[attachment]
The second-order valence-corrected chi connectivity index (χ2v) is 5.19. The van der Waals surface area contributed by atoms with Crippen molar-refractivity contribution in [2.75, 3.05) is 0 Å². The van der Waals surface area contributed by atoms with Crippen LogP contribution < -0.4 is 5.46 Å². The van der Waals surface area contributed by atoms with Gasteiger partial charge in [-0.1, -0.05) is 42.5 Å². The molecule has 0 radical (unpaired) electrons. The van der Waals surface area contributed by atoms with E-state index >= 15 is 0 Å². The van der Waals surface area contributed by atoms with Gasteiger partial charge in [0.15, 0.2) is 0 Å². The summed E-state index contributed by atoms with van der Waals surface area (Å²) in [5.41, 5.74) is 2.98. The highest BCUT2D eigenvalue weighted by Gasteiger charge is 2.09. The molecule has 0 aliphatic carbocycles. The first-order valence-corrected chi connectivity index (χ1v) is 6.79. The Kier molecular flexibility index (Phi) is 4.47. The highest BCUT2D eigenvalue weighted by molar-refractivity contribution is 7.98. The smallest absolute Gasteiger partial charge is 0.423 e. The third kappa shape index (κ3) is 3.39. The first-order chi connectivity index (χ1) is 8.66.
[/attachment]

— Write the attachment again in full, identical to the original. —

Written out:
The second-order valence-corrected chi connectivity index (χ2v) is 5.19. The van der Waals surface area contributed by atoms with Crippen molar-refractivity contribution in [2.75, 3.05) is 0 Å². The van der Waals surface area contributed by atoms with Crippen LogP contribution < -0.4 is 5.46 Å². The van der Waals surface area contributed by atoms with Gasteiger partial charge in [-0.1, -0.05) is 42.5 Å². The molecule has 0 radical (unpaired) electrons. The van der Waals surface area contributed by atoms with E-state index >= 15 is 0 Å². The van der Waals surface area contributed by atoms with Gasteiger partial charge in [0.15, 0.2) is 0 Å². The summed E-state index contributed by atoms with van der Waals surface area (Å²) in [5.41, 5.74) is 2.98. The highest BCUT2D eigenvalue weighted by Gasteiger charge is 2.09. The molecule has 0 aliphatic carbocycles. The first-order valence-corrected chi connectivity index (χ1v) is 6.79. The Kier molecular flexibility index (Phi) is 4.47. The highest BCUT2D eigenvalue weighted by molar-refractivity contribution is 7.98. The smallest absolute Gasteiger partial charge is 0.423 e. The third kappa shape index (κ3) is 3.39. The first-order chi connectivity index (χ1) is 8.66.